Sunday, Aug. 23, 2015 | 2 a.m.
The desert is full of creepy critters, and residents of the valley are no strangers to insect bites. While bites often are harmless, in some cases they can lead to serious medical conditions.
If you’ve been bitten by something venomous and require antivenom, a potentially lifesaving treatment administered by hospitals, time is of the essence, said Bruce Thielke, Pharmacy Operations Supervisor at Southern Hills Hospital and Medical Center. Knowing how to identify dangerous insect bites from benign ones is important.
As a general rule, if you have been bitten and start running a fever, feel disoriented or vomit, you need to seek emergency medical treatment immediately. If your symptoms are troublesome but mild, call poison control first.
If you’re stung by a bark scorpion
Bark scorpions tend to travel in packs, so if you find one, others may be lurking nearby. Bark scorpions are nonaggressive unless provoked and are nocturnal, so they typically seek dark places to rest during the day. They often are found inside walls, woodpiles, garbage cans, bed sheets and shoes.
Scorpions are arachnids, related to ticks and spiders, and come in many sizes and colors. There are multiple scorpion species in Nevada. Most are not dangerous, but some can be deadly. The scorpion you’ll most likely encounter in the valley is the bark scorpion.
A bark scorpion sting feels similar to a wasp or hornet sting, but scorpions release neurotoxins that affect the nervous system. The sensation of the sting has been compared to a mild electric shock. Symptoms usually last 24 to 72 hours and rarely are serious, unless the person stung is allergic.
• Symptoms: Numbness and tingling, nausea and vomiting, shortness of breath
• Serious symptoms: Numbness, frothing at the mouth, paralysis, seizure-like symptoms
Children who are stung always should seek immediate medical attention. Acute care hospitals will be able to supply Anascorp, an intravenous antivenom for the treatment of a scorpion sting. This treatment can resolve clinical toxicity within four hours after treatment.
If you’re bitten by a desert recluse spider
Nearly identical to the brown recluse, desert recluses are found in Southern Nevada. The most distinctive aspect of a desert recluse is a dark, violin-shaped mark on the upper body near the eyes.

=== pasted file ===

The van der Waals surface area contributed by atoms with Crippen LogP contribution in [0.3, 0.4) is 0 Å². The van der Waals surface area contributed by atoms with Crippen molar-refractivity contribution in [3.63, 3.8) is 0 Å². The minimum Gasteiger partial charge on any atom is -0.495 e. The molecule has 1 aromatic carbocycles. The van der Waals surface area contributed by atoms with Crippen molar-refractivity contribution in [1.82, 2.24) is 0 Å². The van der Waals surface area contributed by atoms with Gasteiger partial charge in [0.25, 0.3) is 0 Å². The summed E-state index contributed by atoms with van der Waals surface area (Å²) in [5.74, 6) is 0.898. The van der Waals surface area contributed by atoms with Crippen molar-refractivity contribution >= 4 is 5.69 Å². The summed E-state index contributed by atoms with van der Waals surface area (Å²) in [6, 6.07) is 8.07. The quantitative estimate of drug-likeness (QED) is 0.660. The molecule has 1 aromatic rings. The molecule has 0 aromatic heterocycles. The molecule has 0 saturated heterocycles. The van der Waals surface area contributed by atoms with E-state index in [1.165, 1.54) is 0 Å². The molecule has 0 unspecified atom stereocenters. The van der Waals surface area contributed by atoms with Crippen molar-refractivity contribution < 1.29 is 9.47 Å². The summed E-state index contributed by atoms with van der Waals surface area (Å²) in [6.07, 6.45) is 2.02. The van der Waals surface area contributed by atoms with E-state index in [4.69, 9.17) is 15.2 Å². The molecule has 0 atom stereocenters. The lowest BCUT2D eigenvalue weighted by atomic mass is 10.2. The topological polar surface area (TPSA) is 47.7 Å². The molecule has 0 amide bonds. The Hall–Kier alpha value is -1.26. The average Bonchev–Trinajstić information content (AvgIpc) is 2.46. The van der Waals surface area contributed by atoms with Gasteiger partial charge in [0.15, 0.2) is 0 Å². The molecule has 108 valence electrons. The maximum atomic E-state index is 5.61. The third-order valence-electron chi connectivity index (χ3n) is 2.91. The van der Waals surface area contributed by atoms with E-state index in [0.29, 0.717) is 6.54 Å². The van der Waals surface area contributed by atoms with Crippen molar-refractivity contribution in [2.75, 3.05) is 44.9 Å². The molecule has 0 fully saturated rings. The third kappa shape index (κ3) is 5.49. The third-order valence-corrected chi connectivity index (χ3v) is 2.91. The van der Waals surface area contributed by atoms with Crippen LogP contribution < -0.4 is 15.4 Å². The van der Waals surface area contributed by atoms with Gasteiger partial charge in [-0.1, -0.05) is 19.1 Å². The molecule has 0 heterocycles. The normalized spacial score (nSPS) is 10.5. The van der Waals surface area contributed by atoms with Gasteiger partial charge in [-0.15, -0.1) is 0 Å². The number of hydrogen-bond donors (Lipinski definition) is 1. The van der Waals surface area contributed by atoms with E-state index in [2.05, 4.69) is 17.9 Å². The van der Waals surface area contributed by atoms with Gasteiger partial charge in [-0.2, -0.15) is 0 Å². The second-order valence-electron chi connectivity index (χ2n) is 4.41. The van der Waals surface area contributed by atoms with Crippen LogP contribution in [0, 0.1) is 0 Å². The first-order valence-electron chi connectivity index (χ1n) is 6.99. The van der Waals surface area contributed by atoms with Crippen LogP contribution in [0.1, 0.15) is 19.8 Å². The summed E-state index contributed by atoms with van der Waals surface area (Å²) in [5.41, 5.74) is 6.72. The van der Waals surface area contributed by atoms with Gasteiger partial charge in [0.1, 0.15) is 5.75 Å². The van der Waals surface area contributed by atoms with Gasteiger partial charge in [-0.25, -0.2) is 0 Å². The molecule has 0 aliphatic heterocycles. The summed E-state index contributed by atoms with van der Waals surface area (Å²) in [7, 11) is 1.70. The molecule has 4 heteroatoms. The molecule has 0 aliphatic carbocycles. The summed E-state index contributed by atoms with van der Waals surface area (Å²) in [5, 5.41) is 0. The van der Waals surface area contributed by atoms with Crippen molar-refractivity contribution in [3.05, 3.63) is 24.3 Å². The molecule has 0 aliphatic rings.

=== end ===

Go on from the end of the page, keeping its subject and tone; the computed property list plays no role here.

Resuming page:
Desert recluses bite only when they feel threatened — for instance, by being accidentally pressed against a person’s skin. In some cases, recluse bites can cause tissue damage and can be extremely serious, but they typically do not require medical attention.
The spider's bites usually are painless. Symptoms develop two to eight hours afterward. A red or purplish blister may appear. Sometimes, an ulcerous sore can form as the surrounding tissue dies; those can take months to heal.
• Serious symptoms that require medical attention: Blistering, redness or pain at the site of the bite, fever, nausea and vomiting, severe itching, death of the skin surrounding the bite
Allergic reactions are serious, require medical attention and typically appear within 30 minutes of a bite.
If you’re bitten by a black widow
If you’ve been bitten by a black widow, seek emergency medical attention immediately. Wrap ice in a washcloth and place it on the bite area. Leave it on the bite for 10 minutes, then off for 10 minutes, and repeat until you arrived at the hospital where doctors can administer antivenom medication. If it’s possible to do so safely, bring the spider to the hospital for positive identification.
Being bitten by a black widow can be painless, or it can feel like a pinprick. Symptoms typically begin 15 minutes to an hour after the bite and are systemic, meaning they are felt throughout the body. If the bite occurs on the upper body, pain likely would be concentrated in your chest. If the bite is on your lower body, you’ll likely feel the most pain in your abdomen.
The spiders rarely bite, typically only if they feel threatened. They’re often found in barns, sheds, garages, woodpiles, fences or porch furniture. Female black widows are all black except for signature red, orange or yellow hourglass marks. Males do not bite.
• Other symptoms: Redness, tenderness and a nodule at the bite site, difficulty breathing, muscle cramps, rigidity or dull pain and aches, nausea and vomiting, seizure, rise in blood pressure headache
If you’re bitten by a tick
When a tick bites, it buries into your skin and sucks your blood for a period of time, usually a couple of days or weeks. The parasites prefer warm, moist areas of the body, such as the armpits, groin and head.
Bites typically are discovered with the tick still attached to the skin. Usually, bites are harmless, though you must carefully remove the tick in its entirety using tweezers. Occasionally, ticks can spread more serious diseases such as Lyme disease or Colorado tick fever. They also can cause allergic reactions.
Ticks typically live in high grass, bushes, trees and shrubs and can move between people and pets.
To remove one, grasp it with tweezers and pull it out slowly. Do not twist it or use Vaseline, nail polish remover or other commonly suggested home products. They could cause the tick to struggle and vomit fluids into the bite. Be sure to remove all parts of the tick and clean immediately.
• Possible symptoms: A red rash (particularly one in a circular pattern that resembles a bullseye; that indicates exposure to Lyme disease), neck stiffness, fever or chills, aches, weakness, headache or nausea, swollen lymph nodes
Help is available 24 hours a day, seven days a week from the American Association of Poison Control Centers at 800-222-1222.